“For a child who goes to Big Top for 22 hours a week, which is a standard placement for that setting, the nursery is making a loss of £30.80 per week, which across those 22 hours-a-week children adds up to a loss of £1,500 every single year.”
Smith also called for the government to allow parents to be a part of the Ofsted process recalling how: “Big Top Nursery was subject to a report from Ofsted that it deems deeply unfair. Questions to staff were so unclear that staff had to ask the meaning of them, and the inspector then gave them a report that was not fitting for the setting, which had parents up in arms.”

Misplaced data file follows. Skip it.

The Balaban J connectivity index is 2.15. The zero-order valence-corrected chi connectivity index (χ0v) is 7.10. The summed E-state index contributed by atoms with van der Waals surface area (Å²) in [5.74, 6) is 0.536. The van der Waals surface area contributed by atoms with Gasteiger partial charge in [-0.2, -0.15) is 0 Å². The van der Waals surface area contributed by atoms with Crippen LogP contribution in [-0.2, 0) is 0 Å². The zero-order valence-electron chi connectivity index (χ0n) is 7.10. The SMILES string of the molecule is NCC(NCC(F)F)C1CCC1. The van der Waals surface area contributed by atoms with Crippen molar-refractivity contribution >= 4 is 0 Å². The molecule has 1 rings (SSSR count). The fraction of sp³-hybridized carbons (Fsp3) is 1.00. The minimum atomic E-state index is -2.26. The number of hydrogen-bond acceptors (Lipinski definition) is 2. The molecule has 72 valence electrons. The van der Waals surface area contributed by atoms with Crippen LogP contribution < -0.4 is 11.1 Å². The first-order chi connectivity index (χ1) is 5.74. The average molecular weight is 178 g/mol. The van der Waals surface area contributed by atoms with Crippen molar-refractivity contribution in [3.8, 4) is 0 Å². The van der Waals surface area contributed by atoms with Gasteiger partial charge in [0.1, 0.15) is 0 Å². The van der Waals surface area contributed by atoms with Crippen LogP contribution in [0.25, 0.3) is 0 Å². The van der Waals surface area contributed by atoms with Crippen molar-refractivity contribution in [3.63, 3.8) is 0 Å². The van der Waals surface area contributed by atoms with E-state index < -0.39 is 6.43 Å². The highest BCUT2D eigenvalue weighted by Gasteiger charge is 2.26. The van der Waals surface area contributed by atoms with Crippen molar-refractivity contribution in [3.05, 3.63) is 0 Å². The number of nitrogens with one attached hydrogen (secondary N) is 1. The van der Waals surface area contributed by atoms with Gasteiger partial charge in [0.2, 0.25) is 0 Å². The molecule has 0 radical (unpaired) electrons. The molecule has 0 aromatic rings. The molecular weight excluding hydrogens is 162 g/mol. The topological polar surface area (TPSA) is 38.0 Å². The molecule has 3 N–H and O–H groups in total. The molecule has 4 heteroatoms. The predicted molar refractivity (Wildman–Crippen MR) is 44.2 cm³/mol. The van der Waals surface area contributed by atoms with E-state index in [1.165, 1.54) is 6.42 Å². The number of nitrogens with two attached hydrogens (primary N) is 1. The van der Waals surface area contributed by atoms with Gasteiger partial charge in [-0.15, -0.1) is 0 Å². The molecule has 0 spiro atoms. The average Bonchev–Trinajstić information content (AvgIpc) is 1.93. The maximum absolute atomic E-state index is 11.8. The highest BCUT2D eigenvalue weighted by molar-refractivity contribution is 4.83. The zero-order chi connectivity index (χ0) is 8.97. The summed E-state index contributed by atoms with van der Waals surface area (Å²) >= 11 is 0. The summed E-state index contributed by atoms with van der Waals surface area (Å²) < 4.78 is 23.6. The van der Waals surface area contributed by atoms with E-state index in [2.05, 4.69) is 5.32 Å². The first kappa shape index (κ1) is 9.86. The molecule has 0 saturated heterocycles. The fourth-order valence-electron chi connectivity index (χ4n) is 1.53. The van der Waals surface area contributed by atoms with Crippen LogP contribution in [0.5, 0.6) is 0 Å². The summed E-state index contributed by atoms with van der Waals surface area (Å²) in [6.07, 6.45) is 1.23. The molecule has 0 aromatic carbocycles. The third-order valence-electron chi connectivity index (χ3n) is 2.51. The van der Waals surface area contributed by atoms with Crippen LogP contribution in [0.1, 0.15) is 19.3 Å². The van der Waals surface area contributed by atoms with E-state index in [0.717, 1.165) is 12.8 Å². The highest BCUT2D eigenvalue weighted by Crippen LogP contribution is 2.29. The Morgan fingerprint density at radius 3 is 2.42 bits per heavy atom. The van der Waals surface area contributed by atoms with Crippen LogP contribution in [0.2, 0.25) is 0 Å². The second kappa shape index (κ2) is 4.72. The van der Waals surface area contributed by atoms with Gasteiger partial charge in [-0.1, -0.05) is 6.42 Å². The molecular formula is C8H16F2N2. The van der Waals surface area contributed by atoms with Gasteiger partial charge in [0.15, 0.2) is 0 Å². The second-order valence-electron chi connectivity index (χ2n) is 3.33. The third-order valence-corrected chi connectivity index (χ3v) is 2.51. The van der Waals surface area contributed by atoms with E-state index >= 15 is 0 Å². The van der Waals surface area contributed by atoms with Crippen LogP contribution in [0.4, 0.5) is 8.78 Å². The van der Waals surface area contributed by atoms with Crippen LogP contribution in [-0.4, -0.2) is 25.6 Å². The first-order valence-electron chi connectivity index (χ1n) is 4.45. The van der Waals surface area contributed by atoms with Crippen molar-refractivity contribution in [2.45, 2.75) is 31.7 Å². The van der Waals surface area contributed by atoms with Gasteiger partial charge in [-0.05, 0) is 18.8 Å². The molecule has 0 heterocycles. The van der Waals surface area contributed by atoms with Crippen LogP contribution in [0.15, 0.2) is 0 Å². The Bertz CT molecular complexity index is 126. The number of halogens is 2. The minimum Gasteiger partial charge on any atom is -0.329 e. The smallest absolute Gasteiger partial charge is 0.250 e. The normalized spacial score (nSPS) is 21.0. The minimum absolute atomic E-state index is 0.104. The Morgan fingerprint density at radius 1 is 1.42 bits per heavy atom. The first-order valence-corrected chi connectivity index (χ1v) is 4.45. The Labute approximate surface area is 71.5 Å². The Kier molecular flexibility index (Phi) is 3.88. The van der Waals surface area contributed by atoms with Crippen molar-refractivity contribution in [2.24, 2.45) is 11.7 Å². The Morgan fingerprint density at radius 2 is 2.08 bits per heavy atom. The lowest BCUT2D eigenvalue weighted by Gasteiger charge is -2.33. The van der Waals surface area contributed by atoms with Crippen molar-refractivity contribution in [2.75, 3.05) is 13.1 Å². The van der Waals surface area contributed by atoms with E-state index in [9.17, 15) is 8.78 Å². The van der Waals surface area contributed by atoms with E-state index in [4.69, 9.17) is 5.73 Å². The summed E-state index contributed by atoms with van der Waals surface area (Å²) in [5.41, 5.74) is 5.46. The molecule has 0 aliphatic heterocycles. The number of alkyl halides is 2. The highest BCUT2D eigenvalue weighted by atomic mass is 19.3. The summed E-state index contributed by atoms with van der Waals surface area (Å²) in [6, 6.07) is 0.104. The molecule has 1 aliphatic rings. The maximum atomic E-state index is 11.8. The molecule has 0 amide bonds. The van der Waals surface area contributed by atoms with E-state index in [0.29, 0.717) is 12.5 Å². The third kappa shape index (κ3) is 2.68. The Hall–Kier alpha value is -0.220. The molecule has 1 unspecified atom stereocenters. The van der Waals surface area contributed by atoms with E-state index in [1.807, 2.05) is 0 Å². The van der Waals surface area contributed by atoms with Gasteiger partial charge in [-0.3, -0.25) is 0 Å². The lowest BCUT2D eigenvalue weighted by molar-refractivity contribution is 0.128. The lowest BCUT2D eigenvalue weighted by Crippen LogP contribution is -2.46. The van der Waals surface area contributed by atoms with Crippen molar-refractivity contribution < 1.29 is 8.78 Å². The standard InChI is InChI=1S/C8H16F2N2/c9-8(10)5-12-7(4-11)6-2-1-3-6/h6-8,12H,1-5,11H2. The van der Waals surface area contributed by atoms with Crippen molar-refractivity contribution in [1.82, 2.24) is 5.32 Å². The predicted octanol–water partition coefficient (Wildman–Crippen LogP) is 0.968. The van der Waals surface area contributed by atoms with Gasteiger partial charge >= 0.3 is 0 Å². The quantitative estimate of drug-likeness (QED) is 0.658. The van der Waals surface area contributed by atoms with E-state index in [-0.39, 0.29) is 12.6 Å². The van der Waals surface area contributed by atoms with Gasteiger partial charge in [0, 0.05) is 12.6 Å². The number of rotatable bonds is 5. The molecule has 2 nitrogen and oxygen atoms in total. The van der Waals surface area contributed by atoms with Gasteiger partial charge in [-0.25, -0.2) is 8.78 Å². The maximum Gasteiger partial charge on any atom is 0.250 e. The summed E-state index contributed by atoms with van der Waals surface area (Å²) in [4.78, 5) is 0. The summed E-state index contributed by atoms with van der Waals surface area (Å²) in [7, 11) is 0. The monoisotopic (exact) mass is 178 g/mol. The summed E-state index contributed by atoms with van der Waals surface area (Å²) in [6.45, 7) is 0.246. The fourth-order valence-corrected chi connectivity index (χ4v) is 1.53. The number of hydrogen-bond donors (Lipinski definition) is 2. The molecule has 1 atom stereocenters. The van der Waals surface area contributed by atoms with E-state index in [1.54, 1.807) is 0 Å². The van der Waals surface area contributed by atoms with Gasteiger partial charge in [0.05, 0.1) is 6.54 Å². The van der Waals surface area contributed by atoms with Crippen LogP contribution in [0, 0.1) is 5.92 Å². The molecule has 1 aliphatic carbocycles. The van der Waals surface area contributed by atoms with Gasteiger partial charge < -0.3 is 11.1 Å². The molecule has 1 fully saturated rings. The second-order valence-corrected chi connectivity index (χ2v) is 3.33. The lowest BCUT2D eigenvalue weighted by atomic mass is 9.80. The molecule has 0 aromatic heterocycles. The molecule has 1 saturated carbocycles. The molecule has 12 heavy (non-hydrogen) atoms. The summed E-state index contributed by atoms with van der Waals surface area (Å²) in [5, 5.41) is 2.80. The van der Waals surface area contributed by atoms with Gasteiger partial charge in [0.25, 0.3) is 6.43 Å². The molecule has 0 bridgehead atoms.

Alex Cunningham Labour MP for Stockton North in his speech talked about the need for ‘highly qualified professionals’ saying:
“We have a situation in which nurseries are unable to pay the wages needed to attract early years teachers because of the chronic underfunding of the free education entitlement by the Government. At the same time, universities are withdrawing their early years teacher training courses because they cannot attract applicants.”
Siobhan Baillie, Conservative MP for Stroud, who has long advocated for childcare reform, was another voice calling for focus on practitioners:
“We give the workforce the most precious things in our lives, yet they feel undervalued and underpaid.”
And she continued, “We must stop calling the hours “free”; they need to be funded or subsidised.”
Taiwo Owatemi , Labour MP for Coventry north west stressed the impact of closing nurseries on parents including rising fees and pointing out: “It is not surprising that Britain now has the third most expensive childcare system in the world, with more than one in five households spending more than half their income on it.”